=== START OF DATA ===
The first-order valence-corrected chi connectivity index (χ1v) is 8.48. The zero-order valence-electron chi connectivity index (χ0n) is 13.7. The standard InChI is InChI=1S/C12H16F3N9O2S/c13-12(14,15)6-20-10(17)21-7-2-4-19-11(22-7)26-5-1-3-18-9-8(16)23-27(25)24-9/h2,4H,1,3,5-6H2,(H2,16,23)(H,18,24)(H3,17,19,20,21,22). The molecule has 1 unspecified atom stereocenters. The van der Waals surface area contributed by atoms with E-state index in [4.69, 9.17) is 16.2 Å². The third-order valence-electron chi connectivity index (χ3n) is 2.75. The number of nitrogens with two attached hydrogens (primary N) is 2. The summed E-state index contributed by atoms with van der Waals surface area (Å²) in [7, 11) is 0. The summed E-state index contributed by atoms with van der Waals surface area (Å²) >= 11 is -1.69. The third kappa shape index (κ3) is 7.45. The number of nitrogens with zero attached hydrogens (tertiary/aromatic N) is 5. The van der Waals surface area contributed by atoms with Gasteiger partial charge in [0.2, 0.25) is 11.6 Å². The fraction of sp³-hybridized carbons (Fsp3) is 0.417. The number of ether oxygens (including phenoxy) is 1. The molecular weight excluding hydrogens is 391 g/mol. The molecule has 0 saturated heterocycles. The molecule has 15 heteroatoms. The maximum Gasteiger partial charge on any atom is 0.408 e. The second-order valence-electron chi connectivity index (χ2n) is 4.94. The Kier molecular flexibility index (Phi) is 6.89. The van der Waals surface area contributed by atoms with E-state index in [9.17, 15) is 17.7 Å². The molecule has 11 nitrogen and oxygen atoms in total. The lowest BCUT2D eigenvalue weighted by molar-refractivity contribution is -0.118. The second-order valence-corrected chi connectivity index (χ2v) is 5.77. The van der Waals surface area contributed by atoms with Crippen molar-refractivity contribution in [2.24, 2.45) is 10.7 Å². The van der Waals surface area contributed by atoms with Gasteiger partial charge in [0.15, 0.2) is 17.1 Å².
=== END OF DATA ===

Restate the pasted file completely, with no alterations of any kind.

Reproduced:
The first-order valence-corrected chi connectivity index (χ1v) is 8.48. The zero-order valence-electron chi connectivity index (χ0n) is 13.7. The standard InChI is InChI=1S/C12H16F3N9O2S/c13-12(14,15)6-20-10(17)21-7-2-4-19-11(22-7)26-5-1-3-18-9-8(16)23-27(25)24-9/h2,4H,1,3,5-6H2,(H2,16,23)(H,18,24)(H3,17,19,20,21,22). The molecule has 1 unspecified atom stereocenters. The van der Waals surface area contributed by atoms with E-state index in [4.69, 9.17) is 16.2 Å². The third-order valence-electron chi connectivity index (χ3n) is 2.75. The number of nitrogens with two attached hydrogens (primary N) is 2. The summed E-state index contributed by atoms with van der Waals surface area (Å²) in [7, 11) is 0. The summed E-state index contributed by atoms with van der Waals surface area (Å²) >= 11 is -1.69. The third kappa shape index (κ3) is 7.45. The number of nitrogens with zero attached hydrogens (tertiary/aromatic N) is 5. The van der Waals surface area contributed by atoms with Gasteiger partial charge in [0.2, 0.25) is 11.6 Å². The fraction of sp³-hybridized carbons (Fsp3) is 0.417. The number of ether oxygens (including phenoxy) is 1. The molecular weight excluding hydrogens is 391 g/mol. The molecule has 0 saturated heterocycles. The molecule has 15 heteroatoms. The maximum Gasteiger partial charge on any atom is 0.408 e. The second-order valence-electron chi connectivity index (χ2n) is 4.94. The Kier molecular flexibility index (Phi) is 6.89. The van der Waals surface area contributed by atoms with E-state index in [9.17, 15) is 17.7 Å². The molecule has 11 nitrogen and oxygen atoms in total. The lowest BCUT2D eigenvalue weighted by molar-refractivity contribution is -0.118. The second-order valence-corrected chi connectivity index (χ2v) is 5.77. The van der Waals surface area contributed by atoms with Crippen molar-refractivity contribution in [2.24, 2.45) is 10.7 Å². The van der Waals surface area contributed by atoms with Gasteiger partial charge in [0.15, 0.2) is 17.1 Å².